Tuesday, May 8, 2012

Vintage Recipe: Maggie's Butter-Nut Cake Filling

"Come by for Dessert and Coffee"

Entertaining after dinner is growing fast in popularity. It is an especially pleasant and practical plan for hostesses who hold daytime jobs or have very small children who need to be bathed, fed, and put to sleep in the earlier part of the evening.

It also is the most convenient way to entertain for those living in extremely small quarters, such as a young couple I know.

He is a divinity student. She is working as a secretary until he gets his degree. They have wisely put current comfort second to ambition for their future, and are living in a one-room apartment. It has a tiny range and sink behind a Venetian blind. She is an excellent cook, but obviously cannot ask more than one couple for dinner. There is no place to put used dishes for more.

"But we can take care of ten after dinner — and without the range and sink staring at us," she said. "And we find that many of our friends like the idea of an after-dinner get-together as much as we do. Some with babies like to put them to sleep rather than let a baby-sitter do it, so they much prefer to join us around nine o'clock when everything at home is under control."

This young friend makes a point of choosing a dessert that is dainty in appearance but fairly substantial, such as a warm fruit pie `a la mode, a chiffon cheese cake, or an elaborate layer cake. One with an exceptionally good filling starts with our White Cake Mix and Fluffy White Frosting Mix. She bakes it the night before her party. When the layers are cool she spreads in this filling:

Maggie's Butter-Nut Cake Filling

Mix 1/2 cup sugar, 1 tbsp. flour, 3 tbsp. orange juice, 1/2 cup soft butter, 1/4 cup chopped dates or raisins in saucepan, and cook over low heat, stirring until mixture boils. Boil 1 minute. Pour half into 2 egg yolks, beaten, stirring constantly, then stir into filling remaining in saucepan. Bring to a boil. Add 1/2 cup chopped nuts. Cool before filling cake. Makes 1 1/4 cups.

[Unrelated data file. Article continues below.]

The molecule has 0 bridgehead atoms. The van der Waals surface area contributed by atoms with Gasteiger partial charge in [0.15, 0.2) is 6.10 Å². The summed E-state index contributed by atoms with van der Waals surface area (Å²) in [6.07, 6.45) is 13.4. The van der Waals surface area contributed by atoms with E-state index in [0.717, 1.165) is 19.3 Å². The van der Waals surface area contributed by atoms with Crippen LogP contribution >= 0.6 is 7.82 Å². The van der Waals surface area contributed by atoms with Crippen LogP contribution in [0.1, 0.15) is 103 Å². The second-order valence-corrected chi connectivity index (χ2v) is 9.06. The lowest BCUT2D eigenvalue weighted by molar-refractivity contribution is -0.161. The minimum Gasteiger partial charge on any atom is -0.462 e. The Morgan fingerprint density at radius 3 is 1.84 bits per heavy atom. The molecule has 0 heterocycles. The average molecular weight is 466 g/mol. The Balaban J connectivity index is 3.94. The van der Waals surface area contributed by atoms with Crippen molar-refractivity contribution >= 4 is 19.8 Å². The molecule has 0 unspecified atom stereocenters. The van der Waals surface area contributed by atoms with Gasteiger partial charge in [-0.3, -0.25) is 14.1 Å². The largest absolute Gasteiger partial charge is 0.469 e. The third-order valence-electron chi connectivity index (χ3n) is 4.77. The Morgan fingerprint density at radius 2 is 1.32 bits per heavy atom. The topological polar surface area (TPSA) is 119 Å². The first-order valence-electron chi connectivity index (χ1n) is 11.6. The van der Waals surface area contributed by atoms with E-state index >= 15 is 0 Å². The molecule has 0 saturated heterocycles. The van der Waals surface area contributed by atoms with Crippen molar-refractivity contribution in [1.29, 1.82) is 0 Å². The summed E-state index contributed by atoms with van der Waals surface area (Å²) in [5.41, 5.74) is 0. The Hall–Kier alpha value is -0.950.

She spreads the frosting on in big swirls later in the evening, and is all ready to serve it the following night from he small drop-leaf table flanked by coffee cups, sugar, cream, and an electric percolator — with the Venetian blind firmly lowered in front of her cooking facilities.

Taken from Betty Crocker's Guide to Easy Entertaining: How to Have Guests — and Enjoy Them. Published in 1959.


  1. What a wonderful idea, and a wonderful book! I like the idea of the after-dinner get-together, and how sweet to have attended something like this in 1959 with it's Venetian blinds, electric percolators and coffee cups (not mugs!) Bliss!

    Do you have this book Courtney-and have you tried this recipe? It looks scrumptious!

    p.s. Are you on Facebook by any chance? I'm having a hard time keeping in touch with all of my dear blog friends and I'm thinking Facebook might be an easy solution:)

  2. I do have this cookbook: I believe it cost me a whopping $.50 at Goodwill! I haven't tried the recipe yet — there's SO many vintage recipes I want to make! I also want to buy a percolator . . .

    I deactivated my Facebook temporarily — it was sending friend requests to people I didn't know. Embarrassing! Lol. I'll be back on eventually, and I will most definitely let you know :)

  3. Courtney-Please do let me know! I feel so bad to have let my correspondences slide-and I got so overwhelmed I just sort of shut down. I think a piece of cake might make me feel better:) Hugs! And talk to you soon:)